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Uniform Circular Motion of a ball

  1. Feb 1, 2005 #1
    i'm having trouble in solving this problem. i've tried several ways to solve this problem but still have not come up with the correct solution. the question is:

    A ball on the end of a string is revolved at a uniform rate in a verticle circle of radius 65 cm. If its speed is 4.25 m/s and its mass is .300 kg, calculate the tension in the string when the ball is (a) at the top of its path, and (b) at the bottom of its path.

    i tried using the equation: (EF)=ma....but i think you use that later on?
    there's another equation that i think i might have to use to solve this problem, however im not sure on how to find v1 and v2. this equation is:
    FT1 + mg = m * (v2,1/r).
  2. jcsd
  3. Feb 1, 2005 #2


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    ALLL problems in mechanics find their answer in this equation, and this one is no exception.

    The one equation that you will need besides F=ma is the expression of the acceleration of an object in uniform circular motion:

    [tex]a_r = v^2/R[/tex]

    You are basically asked to find what must the tension in the string be at these two points so that the sum of the forces on the ball always be equal to [itex]ma_r[/itex].

    P.S. In case you didn't knew, writting "EF" doesn't make much sense. I think you meant [itex]\Sigma \vec{F}[/itex]? This sign before F is the greek letter "capital sigma" and it usually stands in mathematical notation for "sum". So [itex]\Sigma \vec{F} = m \vec{a}[/itex] means "the sum of the forces (also called the 'net force') acting on a particle is equal to its mass times its acceleration".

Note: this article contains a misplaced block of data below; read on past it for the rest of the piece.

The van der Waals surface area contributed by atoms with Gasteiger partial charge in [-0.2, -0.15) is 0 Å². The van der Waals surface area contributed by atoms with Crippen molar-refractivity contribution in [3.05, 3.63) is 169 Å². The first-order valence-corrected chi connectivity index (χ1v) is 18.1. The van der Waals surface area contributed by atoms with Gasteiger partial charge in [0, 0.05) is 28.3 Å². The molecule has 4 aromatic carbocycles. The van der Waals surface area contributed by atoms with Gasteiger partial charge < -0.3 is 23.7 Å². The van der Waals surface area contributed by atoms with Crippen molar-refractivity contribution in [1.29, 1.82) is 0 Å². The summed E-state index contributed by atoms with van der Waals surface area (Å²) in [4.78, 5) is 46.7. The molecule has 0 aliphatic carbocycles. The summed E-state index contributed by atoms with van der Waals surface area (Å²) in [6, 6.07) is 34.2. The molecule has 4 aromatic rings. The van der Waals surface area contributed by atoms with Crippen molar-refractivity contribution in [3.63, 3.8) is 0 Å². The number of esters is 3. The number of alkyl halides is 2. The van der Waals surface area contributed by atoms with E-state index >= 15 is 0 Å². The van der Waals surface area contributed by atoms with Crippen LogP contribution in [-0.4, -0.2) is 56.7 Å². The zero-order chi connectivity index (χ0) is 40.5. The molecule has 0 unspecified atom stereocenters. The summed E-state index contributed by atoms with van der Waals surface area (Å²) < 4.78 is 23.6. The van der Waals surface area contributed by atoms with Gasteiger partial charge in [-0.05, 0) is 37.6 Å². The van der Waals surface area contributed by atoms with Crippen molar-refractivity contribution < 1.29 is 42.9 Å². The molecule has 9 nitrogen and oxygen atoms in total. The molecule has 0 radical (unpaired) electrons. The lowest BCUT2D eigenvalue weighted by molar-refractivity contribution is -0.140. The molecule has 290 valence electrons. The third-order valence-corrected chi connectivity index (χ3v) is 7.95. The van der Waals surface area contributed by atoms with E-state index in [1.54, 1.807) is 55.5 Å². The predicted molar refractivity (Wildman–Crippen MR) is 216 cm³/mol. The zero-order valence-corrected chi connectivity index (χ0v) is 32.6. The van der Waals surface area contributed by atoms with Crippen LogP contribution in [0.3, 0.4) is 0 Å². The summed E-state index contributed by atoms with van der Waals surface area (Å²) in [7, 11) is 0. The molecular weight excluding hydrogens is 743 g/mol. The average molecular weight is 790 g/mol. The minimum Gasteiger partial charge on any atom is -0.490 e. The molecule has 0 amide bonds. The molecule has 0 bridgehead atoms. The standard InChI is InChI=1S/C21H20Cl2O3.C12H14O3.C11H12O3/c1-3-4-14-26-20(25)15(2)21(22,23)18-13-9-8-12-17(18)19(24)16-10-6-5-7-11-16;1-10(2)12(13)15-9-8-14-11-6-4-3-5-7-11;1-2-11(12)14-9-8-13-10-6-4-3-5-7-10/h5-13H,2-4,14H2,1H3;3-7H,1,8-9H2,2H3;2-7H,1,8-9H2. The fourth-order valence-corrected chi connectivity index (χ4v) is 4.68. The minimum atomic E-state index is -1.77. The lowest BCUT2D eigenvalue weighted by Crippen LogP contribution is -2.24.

4. Feb 1, 2005 #3
    What's the E for?

    There are two forces acting on the ball: The tension of the string, which provides the centripetal force, and gravity. For an object in uniform circular motion, the centripetal acceleration is equal to [itex]v^2/r[/itex].

    We know that the net force acting on the ball is the sum of the two individual forces,
    Fnet = Fg + Ft
    Where Fg is the force of gravity, and Ft is the tension in the string.

    So the tension must be the difference between the net force and the force of gravity,
    Fnet - Fg = Ft

    In order to evaluate this expression for Ft, we need to know what Fnet and Fg are. The force of gravity is easy, it's just the product of the mass of the object and the acceleration due ot gravity. What about Fnet? Well, since we know the ball is moving in a uniform circle, we know the acceleration is [itex]v^2/r[/itex], and the problem gives us the mass. From F = ma, we just multiply those two things together to find the net force.

    You should decide which direction you want to make positive, and which direction you want to make negative. It's probably most intuitive to say that "up" is positive. If so, then when the ball is at the top of its swing, it has a net acceleration of [itex]-v^2/r[/itex], and when it is at the bottom of its swing, it has a net acceleration of [itex]+v^2/r[/itex]. Don't forget that this would mean Fg is a negative quantity, as well. The tension in the string should be greatest when the ball is at the bottom of its path, and least when it is at the top.

    Does this answer your question?
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